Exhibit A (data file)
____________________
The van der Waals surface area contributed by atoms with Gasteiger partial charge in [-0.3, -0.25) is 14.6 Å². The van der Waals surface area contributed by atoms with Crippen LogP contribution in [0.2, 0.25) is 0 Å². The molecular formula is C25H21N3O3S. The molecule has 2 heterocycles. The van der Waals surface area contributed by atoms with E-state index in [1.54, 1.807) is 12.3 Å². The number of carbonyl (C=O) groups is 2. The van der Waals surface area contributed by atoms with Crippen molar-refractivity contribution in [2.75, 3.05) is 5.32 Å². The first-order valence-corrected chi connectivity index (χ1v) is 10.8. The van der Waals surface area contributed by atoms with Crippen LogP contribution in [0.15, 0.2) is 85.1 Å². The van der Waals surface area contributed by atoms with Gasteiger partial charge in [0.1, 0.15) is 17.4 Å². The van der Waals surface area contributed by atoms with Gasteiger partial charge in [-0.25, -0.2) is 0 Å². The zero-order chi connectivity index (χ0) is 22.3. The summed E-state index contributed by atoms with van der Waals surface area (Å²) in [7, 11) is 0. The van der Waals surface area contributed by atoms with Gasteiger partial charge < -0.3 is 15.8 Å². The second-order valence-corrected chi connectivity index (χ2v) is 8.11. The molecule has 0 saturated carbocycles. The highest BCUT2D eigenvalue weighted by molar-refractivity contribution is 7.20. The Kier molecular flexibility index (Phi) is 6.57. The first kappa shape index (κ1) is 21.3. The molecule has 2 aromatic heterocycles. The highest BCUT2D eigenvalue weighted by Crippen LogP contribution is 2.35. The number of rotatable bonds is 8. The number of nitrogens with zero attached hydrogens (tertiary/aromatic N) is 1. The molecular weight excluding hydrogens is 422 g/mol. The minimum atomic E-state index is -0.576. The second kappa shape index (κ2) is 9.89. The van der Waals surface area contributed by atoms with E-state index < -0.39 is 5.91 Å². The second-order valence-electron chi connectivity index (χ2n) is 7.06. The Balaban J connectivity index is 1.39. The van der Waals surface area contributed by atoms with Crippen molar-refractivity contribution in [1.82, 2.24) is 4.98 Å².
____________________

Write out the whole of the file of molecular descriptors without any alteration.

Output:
The van der Waals surface area contributed by atoms with Gasteiger partial charge in [-0.3, -0.25) is 14.6 Å². The van der Waals surface area contributed by atoms with Crippen LogP contribution in [0.2, 0.25) is 0 Å². The molecular formula is C25H21N3O3S. The molecule has 2 heterocycles. The van der Waals surface area contributed by atoms with E-state index in [1.54, 1.807) is 12.3 Å². The number of carbonyl (C=O) groups is 2. The van der Waals surface area contributed by atoms with Crippen molar-refractivity contribution in [2.75, 3.05) is 5.32 Å². The first-order valence-corrected chi connectivity index (χ1v) is 10.8. The van der Waals surface area contributed by atoms with Crippen LogP contribution in [0.15, 0.2) is 85.1 Å². The van der Waals surface area contributed by atoms with Gasteiger partial charge in [0.1, 0.15) is 17.4 Å². The van der Waals surface area contributed by atoms with Gasteiger partial charge in [-0.25, -0.2) is 0 Å². The zero-order chi connectivity index (χ0) is 22.3. The summed E-state index contributed by atoms with van der Waals surface area (Å²) in [7, 11) is 0. The van der Waals surface area contributed by atoms with Gasteiger partial charge < -0.3 is 15.8 Å². The second-order valence-corrected chi connectivity index (χ2v) is 8.11. The molecule has 0 saturated carbocycles. The highest BCUT2D eigenvalue weighted by molar-refractivity contribution is 7.20. The Kier molecular flexibility index (Phi) is 6.57. The first kappa shape index (κ1) is 21.3. The molecule has 2 aromatic heterocycles. The highest BCUT2D eigenvalue weighted by Crippen LogP contribution is 2.35. The number of rotatable bonds is 8. The number of nitrogens with zero attached hydrogens (tertiary/aromatic N) is 1. The molecular weight excluding hydrogens is 422 g/mol. The minimum atomic E-state index is -0.576. The second kappa shape index (κ2) is 9.89. The van der Waals surface area contributed by atoms with E-state index < -0.39 is 5.91 Å². The second-order valence-electron chi connectivity index (χ2n) is 7.06. The Balaban J connectivity index is 1.39. The van der Waals surface area contributed by atoms with Crippen molar-refractivity contribution in [1.82, 2.24) is 4.98 Å².